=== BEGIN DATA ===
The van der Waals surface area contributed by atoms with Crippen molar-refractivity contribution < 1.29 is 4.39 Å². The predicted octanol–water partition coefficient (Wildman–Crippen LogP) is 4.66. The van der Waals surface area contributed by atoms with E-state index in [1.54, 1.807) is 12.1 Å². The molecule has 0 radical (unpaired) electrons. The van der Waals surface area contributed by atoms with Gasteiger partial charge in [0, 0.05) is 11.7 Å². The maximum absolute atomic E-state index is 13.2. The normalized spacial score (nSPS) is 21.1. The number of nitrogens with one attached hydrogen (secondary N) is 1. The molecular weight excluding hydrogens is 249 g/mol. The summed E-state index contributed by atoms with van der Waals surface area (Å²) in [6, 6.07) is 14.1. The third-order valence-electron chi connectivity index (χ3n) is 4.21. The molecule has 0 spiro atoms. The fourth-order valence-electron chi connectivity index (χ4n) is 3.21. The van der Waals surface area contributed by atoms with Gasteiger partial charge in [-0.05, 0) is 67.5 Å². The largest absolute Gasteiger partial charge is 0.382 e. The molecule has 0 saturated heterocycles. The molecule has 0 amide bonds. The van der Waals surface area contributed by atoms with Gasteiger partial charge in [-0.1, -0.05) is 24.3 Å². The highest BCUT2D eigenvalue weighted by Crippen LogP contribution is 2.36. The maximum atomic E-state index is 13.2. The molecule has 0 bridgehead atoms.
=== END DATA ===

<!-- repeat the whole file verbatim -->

The van der Waals surface area contributed by atoms with Crippen molar-refractivity contribution < 1.29 is 4.39 Å². The predicted octanol–water partition coefficient (Wildman–Crippen LogP) is 4.66. The van der Waals surface area contributed by atoms with E-state index in [1.54, 1.807) is 12.1 Å². The molecule has 0 radical (unpaired) electrons. The van der Waals surface area contributed by atoms with Gasteiger partial charge in [0, 0.05) is 11.7 Å². The maximum absolute atomic E-state index is 13.2. The normalized spacial score (nSPS) is 21.1. The number of nitrogens with one attached hydrogen (secondary N) is 1. The molecular weight excluding hydrogens is 249 g/mol. The summed E-state index contributed by atoms with van der Waals surface area (Å²) in [6, 6.07) is 14.1. The third-order valence-electron chi connectivity index (χ3n) is 4.21. The molecule has 0 spiro atoms. The fourth-order valence-electron chi connectivity index (χ4n) is 3.21. The van der Waals surface area contributed by atoms with Gasteiger partial charge in [-0.05, 0) is 67.5 Å². The largest absolute Gasteiger partial charge is 0.382 e. The molecule has 0 saturated heterocycles. The molecule has 0 amide bonds. The van der Waals surface area contributed by atoms with Gasteiger partial charge in [-0.1, -0.05) is 24.3 Å². The highest BCUT2D eigenvalue weighted by Crippen LogP contribution is 2.36. The maximum atomic E-state index is 13.2. The molecule has 0 bridgehead atoms.